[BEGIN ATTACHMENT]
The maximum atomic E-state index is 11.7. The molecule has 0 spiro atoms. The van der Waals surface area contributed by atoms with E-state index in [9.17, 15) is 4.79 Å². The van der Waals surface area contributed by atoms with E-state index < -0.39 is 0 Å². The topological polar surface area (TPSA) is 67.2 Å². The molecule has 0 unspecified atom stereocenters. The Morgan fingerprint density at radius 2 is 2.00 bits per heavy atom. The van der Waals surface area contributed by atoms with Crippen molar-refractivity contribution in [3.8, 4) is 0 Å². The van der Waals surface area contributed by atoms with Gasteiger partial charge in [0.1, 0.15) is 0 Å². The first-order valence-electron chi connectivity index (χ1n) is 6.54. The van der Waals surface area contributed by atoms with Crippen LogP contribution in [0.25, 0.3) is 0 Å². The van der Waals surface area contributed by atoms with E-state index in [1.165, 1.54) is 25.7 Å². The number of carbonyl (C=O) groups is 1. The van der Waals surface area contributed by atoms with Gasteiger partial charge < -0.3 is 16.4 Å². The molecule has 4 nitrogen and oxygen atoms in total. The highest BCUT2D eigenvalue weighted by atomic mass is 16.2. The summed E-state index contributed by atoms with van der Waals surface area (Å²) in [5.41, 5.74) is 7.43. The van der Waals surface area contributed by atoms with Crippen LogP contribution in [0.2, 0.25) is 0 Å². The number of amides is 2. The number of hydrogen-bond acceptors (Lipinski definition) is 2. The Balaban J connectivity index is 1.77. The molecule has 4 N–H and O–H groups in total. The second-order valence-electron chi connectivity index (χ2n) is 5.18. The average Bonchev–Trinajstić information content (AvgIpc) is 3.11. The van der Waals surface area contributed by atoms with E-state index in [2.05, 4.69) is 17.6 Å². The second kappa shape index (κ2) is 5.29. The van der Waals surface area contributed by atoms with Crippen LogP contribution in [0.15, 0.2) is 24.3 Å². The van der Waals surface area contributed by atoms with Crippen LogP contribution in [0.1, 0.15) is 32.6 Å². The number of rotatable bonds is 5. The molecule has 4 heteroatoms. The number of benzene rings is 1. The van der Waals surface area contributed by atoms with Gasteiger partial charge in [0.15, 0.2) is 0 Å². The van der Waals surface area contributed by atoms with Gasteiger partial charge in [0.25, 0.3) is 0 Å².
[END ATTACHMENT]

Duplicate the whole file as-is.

The maximum atomic E-state index is 11.7. The molecule has 0 spiro atoms. The van der Waals surface area contributed by atoms with E-state index in [9.17, 15) is 4.79 Å². The van der Waals surface area contributed by atoms with E-state index < -0.39 is 0 Å². The topological polar surface area (TPSA) is 67.2 Å². The molecule has 0 unspecified atom stereocenters. The Morgan fingerprint density at radius 2 is 2.00 bits per heavy atom. The van der Waals surface area contributed by atoms with Crippen molar-refractivity contribution in [3.8, 4) is 0 Å². The van der Waals surface area contributed by atoms with Gasteiger partial charge in [0.1, 0.15) is 0 Å². The first-order valence-electron chi connectivity index (χ1n) is 6.54. The van der Waals surface area contributed by atoms with Crippen LogP contribution in [0.25, 0.3) is 0 Å². The van der Waals surface area contributed by atoms with E-state index in [1.165, 1.54) is 25.7 Å². The number of carbonyl (C=O) groups is 1. The van der Waals surface area contributed by atoms with Gasteiger partial charge < -0.3 is 16.4 Å². The molecule has 4 nitrogen and oxygen atoms in total. The highest BCUT2D eigenvalue weighted by atomic mass is 16.2. The summed E-state index contributed by atoms with van der Waals surface area (Å²) in [5.41, 5.74) is 7.43. The van der Waals surface area contributed by atoms with Crippen LogP contribution in [0.2, 0.25) is 0 Å². The number of amides is 2. The number of hydrogen-bond acceptors (Lipinski definition) is 2. The Balaban J connectivity index is 1.77. The molecule has 4 N–H and O–H groups in total. The second-order valence-electron chi connectivity index (χ2n) is 5.18. The average Bonchev–Trinajstić information content (AvgIpc) is 3.11. The van der Waals surface area contributed by atoms with E-state index in [2.05, 4.69) is 17.6 Å². The second kappa shape index (κ2) is 5.29. The van der Waals surface area contributed by atoms with Crippen LogP contribution in [0.15, 0.2) is 24.3 Å². The van der Waals surface area contributed by atoms with Crippen LogP contribution in [0.1, 0.15) is 32.6 Å². The number of rotatable bonds is 5. The molecule has 4 heteroatoms. The number of benzene rings is 1. The van der Waals surface area contributed by atoms with Gasteiger partial charge in [0.15, 0.2) is 0 Å². The van der Waals surface area contributed by atoms with Gasteiger partial charge in [0.25, 0.3) is 0 Å².